A CHANGE IN PRIORITIES
UT short course relates planning takes a back seat to security
by John Boyce
AUSTIN, TX - Issues facing airports haven't changed because of the September terrorist attacks, it's just that the issue of security impacts each of the other issues in a much more profound way than ever before.
everything," says Dr. Michael T. McNerney, a faculty member of the
Airport Planning short course held at the University of Texas Center for
Transportation Research in February. "Everything: baggage screening,
biometric data trading, terminal redesign, increased cost, loss of revenues
for airports, impact on travel demand."
McNerney, who recently left his post as director of UT's Aviation Research center to work in Ft. Worth with DMJM Aviation, an aviation consulting firm, went on to outline the major issues facing aviation and being impacted by security concerns. They include capacity and delay, environmental concerns, new and bigger aircraft, the burgeoning regional jet fleet, and technology of all kinds.
Perhaps the most troubling issue being affected by security, at least in the near term, is federal funding. McNerney fears that despite assurances from FAA to the contrary, security will absorb monies that would and could be used for other airport projects.
"The FAA says that security will not affect the AIP funding of other things at airports," he says, "but I will believe it when I see it." He went on to say that he was afraid that funding for AIP projects will be reduced in favor of funding for security. "Airports are using their AIP entitlement funds for security [now]," he says. "We'll get more money for security and I think that now that security screening is being paid for not by the airlines but by the federal government, that we'll see changes in that [use of AIP funds for security]."
McNerney was one of eight faculty members at the three-day course attended by airport consultants and executives. Other faculty members: DMJM consultants George Vittas and Merrill Goodwyn; Johnny McKnight, an aviation architect at HKS Architects in Dallas; William Griffin, an associate with PBS&J consultants in Austin; Dr. Michael Walton, professor of civil engineering at UT; Tamara Moore, airport planner at Austin-Bergstrom International Airport (ABIA); and Ken Cox, a security consultant with Counter Technology in Austin.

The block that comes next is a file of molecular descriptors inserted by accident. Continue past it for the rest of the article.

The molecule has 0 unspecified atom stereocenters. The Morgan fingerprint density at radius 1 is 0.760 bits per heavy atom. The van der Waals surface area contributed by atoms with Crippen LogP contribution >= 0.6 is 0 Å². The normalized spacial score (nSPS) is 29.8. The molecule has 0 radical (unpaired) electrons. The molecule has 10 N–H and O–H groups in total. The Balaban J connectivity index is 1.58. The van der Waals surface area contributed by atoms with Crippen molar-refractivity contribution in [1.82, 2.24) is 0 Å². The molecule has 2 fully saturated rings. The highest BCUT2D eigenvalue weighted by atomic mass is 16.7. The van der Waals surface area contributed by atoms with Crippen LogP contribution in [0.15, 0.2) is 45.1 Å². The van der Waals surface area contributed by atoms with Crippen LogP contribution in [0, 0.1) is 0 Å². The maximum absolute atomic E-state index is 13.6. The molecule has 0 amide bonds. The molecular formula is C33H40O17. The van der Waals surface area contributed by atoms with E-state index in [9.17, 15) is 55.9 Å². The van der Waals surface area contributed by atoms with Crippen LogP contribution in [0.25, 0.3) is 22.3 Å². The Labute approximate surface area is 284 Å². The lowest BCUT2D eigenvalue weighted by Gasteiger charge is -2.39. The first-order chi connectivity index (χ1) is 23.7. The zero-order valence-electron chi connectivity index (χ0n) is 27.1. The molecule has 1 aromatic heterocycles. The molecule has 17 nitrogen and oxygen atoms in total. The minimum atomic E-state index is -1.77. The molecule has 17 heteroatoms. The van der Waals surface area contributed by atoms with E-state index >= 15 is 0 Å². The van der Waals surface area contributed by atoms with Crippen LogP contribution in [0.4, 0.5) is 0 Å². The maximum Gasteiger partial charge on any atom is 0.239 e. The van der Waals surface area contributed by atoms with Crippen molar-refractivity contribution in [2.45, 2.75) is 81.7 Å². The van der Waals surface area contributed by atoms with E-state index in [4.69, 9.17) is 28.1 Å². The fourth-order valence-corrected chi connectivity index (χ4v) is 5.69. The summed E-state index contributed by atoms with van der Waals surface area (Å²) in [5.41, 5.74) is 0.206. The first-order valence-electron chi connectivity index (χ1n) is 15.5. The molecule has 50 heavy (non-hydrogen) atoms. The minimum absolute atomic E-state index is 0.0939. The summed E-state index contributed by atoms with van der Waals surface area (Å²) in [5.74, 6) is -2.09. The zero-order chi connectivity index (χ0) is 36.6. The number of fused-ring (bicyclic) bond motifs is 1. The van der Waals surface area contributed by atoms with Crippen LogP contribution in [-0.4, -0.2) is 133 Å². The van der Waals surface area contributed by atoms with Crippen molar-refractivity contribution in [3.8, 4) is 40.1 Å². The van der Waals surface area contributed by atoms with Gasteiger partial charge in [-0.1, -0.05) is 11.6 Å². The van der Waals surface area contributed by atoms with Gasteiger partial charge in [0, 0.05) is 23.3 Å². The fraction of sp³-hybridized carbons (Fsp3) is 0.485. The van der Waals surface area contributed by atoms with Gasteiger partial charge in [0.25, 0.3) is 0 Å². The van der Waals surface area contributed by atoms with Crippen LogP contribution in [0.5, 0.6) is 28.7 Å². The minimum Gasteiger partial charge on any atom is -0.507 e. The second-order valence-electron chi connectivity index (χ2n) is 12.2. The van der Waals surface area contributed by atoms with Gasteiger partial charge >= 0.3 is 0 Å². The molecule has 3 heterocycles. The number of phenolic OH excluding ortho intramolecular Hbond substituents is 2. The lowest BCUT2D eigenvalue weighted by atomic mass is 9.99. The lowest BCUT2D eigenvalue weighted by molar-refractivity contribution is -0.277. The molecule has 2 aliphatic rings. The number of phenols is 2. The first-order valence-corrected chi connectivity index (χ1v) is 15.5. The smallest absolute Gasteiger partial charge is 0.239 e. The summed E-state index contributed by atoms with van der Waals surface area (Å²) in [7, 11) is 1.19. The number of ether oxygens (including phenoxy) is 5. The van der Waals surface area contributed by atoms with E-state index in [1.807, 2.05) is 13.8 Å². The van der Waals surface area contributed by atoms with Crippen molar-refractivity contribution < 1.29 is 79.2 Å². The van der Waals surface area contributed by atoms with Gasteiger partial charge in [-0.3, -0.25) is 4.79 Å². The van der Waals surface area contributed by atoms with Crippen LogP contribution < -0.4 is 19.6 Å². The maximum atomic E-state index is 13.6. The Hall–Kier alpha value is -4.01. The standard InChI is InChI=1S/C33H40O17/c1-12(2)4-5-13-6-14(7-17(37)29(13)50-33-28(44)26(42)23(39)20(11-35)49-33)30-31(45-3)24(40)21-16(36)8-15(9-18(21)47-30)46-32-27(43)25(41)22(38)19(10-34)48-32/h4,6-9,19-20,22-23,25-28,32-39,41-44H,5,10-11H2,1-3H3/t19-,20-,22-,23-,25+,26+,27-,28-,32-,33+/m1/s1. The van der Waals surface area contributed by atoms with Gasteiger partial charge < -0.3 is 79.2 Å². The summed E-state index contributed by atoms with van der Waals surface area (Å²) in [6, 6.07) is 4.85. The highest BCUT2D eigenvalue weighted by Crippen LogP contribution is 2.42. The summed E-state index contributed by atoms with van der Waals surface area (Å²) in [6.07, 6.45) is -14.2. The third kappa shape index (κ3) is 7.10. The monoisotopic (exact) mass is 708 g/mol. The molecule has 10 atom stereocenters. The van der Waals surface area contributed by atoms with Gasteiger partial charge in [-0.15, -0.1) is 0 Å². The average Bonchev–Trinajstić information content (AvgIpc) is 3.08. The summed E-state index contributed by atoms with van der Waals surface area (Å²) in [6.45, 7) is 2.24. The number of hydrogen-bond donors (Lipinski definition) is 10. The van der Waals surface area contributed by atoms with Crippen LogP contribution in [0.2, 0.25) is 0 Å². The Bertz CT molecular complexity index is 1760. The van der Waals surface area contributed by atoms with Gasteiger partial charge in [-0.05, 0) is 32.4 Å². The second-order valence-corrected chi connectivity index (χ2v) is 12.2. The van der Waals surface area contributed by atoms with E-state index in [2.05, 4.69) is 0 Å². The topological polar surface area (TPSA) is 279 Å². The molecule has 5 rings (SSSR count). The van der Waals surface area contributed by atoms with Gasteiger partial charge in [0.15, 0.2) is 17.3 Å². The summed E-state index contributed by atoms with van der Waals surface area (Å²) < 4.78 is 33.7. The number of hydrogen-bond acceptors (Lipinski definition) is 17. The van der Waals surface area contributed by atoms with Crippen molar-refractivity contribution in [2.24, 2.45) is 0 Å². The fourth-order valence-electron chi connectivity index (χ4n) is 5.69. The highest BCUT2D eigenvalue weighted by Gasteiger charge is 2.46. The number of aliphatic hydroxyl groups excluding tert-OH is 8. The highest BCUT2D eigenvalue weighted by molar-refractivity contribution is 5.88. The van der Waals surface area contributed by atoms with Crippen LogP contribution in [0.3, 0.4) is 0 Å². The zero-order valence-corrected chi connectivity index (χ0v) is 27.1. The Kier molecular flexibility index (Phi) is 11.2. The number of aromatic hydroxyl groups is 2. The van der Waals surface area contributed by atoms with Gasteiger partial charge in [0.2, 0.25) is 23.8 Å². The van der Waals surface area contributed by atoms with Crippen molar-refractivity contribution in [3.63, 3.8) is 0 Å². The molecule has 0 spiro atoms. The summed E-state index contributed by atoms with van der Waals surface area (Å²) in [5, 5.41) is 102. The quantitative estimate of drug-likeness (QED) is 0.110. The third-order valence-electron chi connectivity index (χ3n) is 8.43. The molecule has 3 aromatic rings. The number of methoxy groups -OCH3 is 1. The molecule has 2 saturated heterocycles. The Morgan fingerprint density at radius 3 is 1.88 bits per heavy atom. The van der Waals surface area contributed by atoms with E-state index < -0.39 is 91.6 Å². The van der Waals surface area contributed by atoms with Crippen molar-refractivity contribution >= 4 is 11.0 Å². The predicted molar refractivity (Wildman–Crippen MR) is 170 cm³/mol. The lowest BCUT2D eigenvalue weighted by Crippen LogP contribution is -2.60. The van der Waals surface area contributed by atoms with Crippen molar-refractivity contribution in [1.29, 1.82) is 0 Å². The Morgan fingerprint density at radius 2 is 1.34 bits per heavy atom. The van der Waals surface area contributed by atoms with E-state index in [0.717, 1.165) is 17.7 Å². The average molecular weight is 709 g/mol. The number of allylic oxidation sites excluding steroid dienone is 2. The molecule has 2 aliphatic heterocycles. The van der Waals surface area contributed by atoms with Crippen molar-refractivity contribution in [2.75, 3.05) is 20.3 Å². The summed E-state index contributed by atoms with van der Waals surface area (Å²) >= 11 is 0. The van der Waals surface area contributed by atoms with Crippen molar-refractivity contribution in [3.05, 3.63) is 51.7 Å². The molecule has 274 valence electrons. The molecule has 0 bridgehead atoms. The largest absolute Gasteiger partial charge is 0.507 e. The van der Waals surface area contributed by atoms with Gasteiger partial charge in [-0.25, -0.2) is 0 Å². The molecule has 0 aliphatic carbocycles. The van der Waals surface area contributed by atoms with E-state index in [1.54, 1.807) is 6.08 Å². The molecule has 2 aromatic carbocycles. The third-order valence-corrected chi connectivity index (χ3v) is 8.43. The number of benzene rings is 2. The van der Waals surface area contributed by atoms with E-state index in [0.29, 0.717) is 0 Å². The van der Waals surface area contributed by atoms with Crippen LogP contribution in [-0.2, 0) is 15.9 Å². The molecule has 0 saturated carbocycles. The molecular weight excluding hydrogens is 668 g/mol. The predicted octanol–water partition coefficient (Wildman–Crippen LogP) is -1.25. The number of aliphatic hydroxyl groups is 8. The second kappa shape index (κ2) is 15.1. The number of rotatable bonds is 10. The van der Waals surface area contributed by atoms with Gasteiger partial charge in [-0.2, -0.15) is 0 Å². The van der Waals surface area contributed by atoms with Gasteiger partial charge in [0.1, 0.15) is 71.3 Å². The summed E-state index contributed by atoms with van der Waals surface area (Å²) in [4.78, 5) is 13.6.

WHAT SHOULD BE DONE
While the short course addressed all facets of planning from master planning to airside and landslide planning to environmental planning to, indeed, security planning, it was presented in terms of what should be done rather than in terms of what presently could be done. For instance, nobody is sure how airports are going to accommodate the EDS (Explosives Detection System) equipment mandated for screening baggage. The units have been described as the size of a large SUV and ABIA, for example, needs to accommodate 17 of them. Should they be in the terminal? Outside? At a remote location?
Planning and building are going on at airports, but the airports are, as one course participant put it, operating with "incomplete information." Nobody knows for sure how Part 107, the federal airport security regulation, will look until at least April and there is speculation that it will change even further after that, say participants.
The FAA has been working on revising Part 107 almost on an ongoing basis since 1985. The revised rule was in place before September with implementation set for November. After 9/11, according to security consultant Cox, the FAA didn't know what to do so it allowed the revised rule to go into effect but then immediately set about amending it. Now, the re-revised rule is set for publication in April.
The uncertainty catches in the middle airports under construction or undergoing improvement, particularly those with new or improved terminals. John Sutton, a participant in the short course, is the airport project manager for a new airport being built in Killeen, TX, some 70 miles northwest of Austin.
"We're being forced to get this terminal up and start operations," he says, "and we feel we have incomplete information. The nightmare is that we have already made a decision about what we're going to do with this thing, but what happens six months down the road when I have the deal up and they [federal authorities] come back and say, 'Here's what we're going to do; here's the new directive'? We don't know what to think."
Further complicating the situation, Cox says, is the fact that "Nobody right now can explain what the role of the FAA will be in terms of airport security, if they have a role at all. We're still waiting for the hammer to fall. Right now you're kind of caught in the middle."
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